Long Live the G-Train? New Petition Tries to Preserve Park Slope Extension (UPDATE)
Well, here are four words we never thought we would type: Save the G-train?
Brooklyn's straphangers, known to love the looping line as much as they hate it, are now rallying in support of the G: District Leader Lincoln Restler has organized a petition to keep the MTA from cutting off full Church Avenue-to-Queens service. Nearly 1,200 have signed the online petition, which began Sunday. The move comes as communities continue to feel the effect of MTA cuts -- which resulted in the loss of two subway lines, 36 bus routes, and 570 bus stops in the last several years.
The extended run -- which brought the G from Carroll Gardens to Park Slope, Windsor Terrace, and Kensington -- started in 2009, when the MTA underwent repairing track at the Culver Viaduct.
"It was the saving grace for Brooklynites when the MTA cut off bus service for this neighborhood," Restler told Runnin' Scared.
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"I cannot understand why the MTA will not confirm their intentions of whether the extension will be permanent."
The MTA would not confirm the status of the Brooklyn Local.
"No decision has been made yet," MTA Spokesman Kevin Ortiz tells Runnin' Scared. "There's still a lot of work to be done along the Culver Viaduct, which will continue until 2014."
Restler says the extension is an important economic engine.
"I work with small businesses in Greenpoint and Williamsburg who tell me that a major base of their consumers are people who come in on the weekend from Park Slope. There are limited costs associated with this five station extension, and the MTA needs to make it happen," he said.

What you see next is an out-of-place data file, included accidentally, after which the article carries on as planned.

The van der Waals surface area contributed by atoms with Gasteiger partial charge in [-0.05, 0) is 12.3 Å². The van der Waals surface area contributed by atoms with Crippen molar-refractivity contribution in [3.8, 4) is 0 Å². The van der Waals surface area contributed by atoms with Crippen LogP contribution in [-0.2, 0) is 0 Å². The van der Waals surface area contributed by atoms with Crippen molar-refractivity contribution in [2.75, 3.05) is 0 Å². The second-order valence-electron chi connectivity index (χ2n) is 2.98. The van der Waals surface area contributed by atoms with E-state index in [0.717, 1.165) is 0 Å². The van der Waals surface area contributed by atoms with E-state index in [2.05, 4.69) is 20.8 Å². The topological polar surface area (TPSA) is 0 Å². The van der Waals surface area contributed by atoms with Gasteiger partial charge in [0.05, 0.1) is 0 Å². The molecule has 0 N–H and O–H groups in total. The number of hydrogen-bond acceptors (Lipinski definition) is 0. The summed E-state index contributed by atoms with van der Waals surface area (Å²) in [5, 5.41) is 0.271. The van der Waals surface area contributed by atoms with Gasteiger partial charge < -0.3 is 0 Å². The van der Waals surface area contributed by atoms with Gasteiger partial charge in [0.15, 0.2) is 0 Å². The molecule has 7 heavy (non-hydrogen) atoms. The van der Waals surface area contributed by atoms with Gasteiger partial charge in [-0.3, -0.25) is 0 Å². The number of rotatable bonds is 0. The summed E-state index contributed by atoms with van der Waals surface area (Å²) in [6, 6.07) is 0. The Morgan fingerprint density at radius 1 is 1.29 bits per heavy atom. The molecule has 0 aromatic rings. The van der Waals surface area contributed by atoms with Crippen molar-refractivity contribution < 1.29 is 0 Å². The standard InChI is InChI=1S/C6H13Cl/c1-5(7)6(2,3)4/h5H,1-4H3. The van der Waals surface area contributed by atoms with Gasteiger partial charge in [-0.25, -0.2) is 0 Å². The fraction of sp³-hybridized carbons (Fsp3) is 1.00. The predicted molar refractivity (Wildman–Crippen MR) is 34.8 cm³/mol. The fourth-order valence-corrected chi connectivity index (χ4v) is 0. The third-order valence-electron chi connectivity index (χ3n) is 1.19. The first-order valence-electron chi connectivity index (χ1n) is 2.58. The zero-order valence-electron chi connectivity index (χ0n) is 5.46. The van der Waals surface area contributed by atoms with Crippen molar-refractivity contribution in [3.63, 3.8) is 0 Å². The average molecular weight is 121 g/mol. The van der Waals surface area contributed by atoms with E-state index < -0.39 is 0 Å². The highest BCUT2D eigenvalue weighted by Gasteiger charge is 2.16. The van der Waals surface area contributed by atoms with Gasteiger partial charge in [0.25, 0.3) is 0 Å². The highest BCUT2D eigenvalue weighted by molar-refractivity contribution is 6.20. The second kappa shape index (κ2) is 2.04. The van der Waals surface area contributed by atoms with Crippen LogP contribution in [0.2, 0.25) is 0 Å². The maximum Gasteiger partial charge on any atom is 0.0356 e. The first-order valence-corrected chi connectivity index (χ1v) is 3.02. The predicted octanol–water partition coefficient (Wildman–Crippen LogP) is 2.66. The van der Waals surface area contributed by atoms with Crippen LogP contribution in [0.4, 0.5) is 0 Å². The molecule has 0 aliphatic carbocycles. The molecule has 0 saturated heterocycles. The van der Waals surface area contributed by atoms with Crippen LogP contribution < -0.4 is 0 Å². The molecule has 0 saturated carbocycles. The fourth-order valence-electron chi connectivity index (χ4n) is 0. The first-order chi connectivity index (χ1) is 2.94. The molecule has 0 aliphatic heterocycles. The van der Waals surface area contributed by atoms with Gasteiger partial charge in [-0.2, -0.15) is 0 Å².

"This will be a further slap in the face if our Brooklyn Local is reduced more."
Runnin' Scared reached out to Transportation Alternatives to see what the commuter advocacy agency has to say about Restler's efforts. We'll update when we hear back.
UPDATE: Transportation Alternatives told Runnin' Scared that the group supports the plan.
"The G train extension has provided Brooklyn residents with an invaluable one-seat ride between the neighborhoods of Greenpoint/Williamsburg and Park Slope/Windsor Terrace," Michael Murphy, an organization spokesman, told Runnin' Scared.
"The MTA should consider ways to increase service on the line and extend the G back into Queens, not shorten the route again and deprive locals of service."
Straphangers Campaign, also involved in subway rider advocacy, supports the push.
"Ridership has shown that this is a vital service," Cate Contino, a campaign spokeswoman, tells Runnin' Scared.
"It's lovingly referred to as the 'Brooklyn Local,' but it really does make a difference for commuters going between middle Brooklyn and Queens, and we would love to see it preserved."
(H/T New York Times)
Follow Victoria Bekiempis @vicbekiempis.
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